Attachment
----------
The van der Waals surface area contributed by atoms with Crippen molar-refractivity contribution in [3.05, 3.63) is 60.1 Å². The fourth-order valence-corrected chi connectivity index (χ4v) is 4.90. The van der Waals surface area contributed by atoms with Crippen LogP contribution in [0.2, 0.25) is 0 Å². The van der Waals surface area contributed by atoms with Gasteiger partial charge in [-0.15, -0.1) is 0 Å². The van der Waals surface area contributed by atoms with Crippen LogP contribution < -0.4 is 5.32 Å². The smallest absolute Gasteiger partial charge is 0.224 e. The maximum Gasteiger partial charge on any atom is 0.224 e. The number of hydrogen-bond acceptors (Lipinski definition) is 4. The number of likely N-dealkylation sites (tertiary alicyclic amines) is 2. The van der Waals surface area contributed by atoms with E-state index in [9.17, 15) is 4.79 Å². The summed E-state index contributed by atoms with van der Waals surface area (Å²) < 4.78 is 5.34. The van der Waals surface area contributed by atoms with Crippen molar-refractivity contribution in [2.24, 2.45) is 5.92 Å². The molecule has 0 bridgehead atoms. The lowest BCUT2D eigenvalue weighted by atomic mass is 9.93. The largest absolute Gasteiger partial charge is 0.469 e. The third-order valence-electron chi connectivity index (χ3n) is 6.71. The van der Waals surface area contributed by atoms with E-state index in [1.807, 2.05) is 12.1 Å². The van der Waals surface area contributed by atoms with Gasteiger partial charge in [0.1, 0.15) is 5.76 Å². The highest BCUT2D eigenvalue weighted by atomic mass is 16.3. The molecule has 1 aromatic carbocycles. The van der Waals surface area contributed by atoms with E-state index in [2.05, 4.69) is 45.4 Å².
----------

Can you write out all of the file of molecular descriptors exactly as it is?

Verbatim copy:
The van der Waals surface area contributed by atoms with Crippen molar-refractivity contribution in [3.05, 3.63) is 60.1 Å². The fourth-order valence-corrected chi connectivity index (χ4v) is 4.90. The van der Waals surface area contributed by atoms with Crippen LogP contribution in [0.2, 0.25) is 0 Å². The van der Waals surface area contributed by atoms with Gasteiger partial charge in [-0.15, -0.1) is 0 Å². The van der Waals surface area contributed by atoms with Crippen LogP contribution < -0.4 is 5.32 Å². The smallest absolute Gasteiger partial charge is 0.224 e. The maximum Gasteiger partial charge on any atom is 0.224 e. The number of hydrogen-bond acceptors (Lipinski definition) is 4. The number of likely N-dealkylation sites (tertiary alicyclic amines) is 2. The van der Waals surface area contributed by atoms with E-state index in [9.17, 15) is 4.79 Å². The summed E-state index contributed by atoms with van der Waals surface area (Å²) < 4.78 is 5.34. The van der Waals surface area contributed by atoms with Crippen molar-refractivity contribution in [2.24, 2.45) is 5.92 Å². The molecule has 0 bridgehead atoms. The lowest BCUT2D eigenvalue weighted by atomic mass is 9.93. The largest absolute Gasteiger partial charge is 0.469 e. The third-order valence-electron chi connectivity index (χ3n) is 6.71. The van der Waals surface area contributed by atoms with E-state index in [1.807, 2.05) is 12.1 Å². The van der Waals surface area contributed by atoms with Gasteiger partial charge in [0.1, 0.15) is 5.76 Å². The highest BCUT2D eigenvalue weighted by atomic mass is 16.3. The molecule has 1 aromatic carbocycles. The van der Waals surface area contributed by atoms with E-state index in [2.05, 4.69) is 45.4 Å².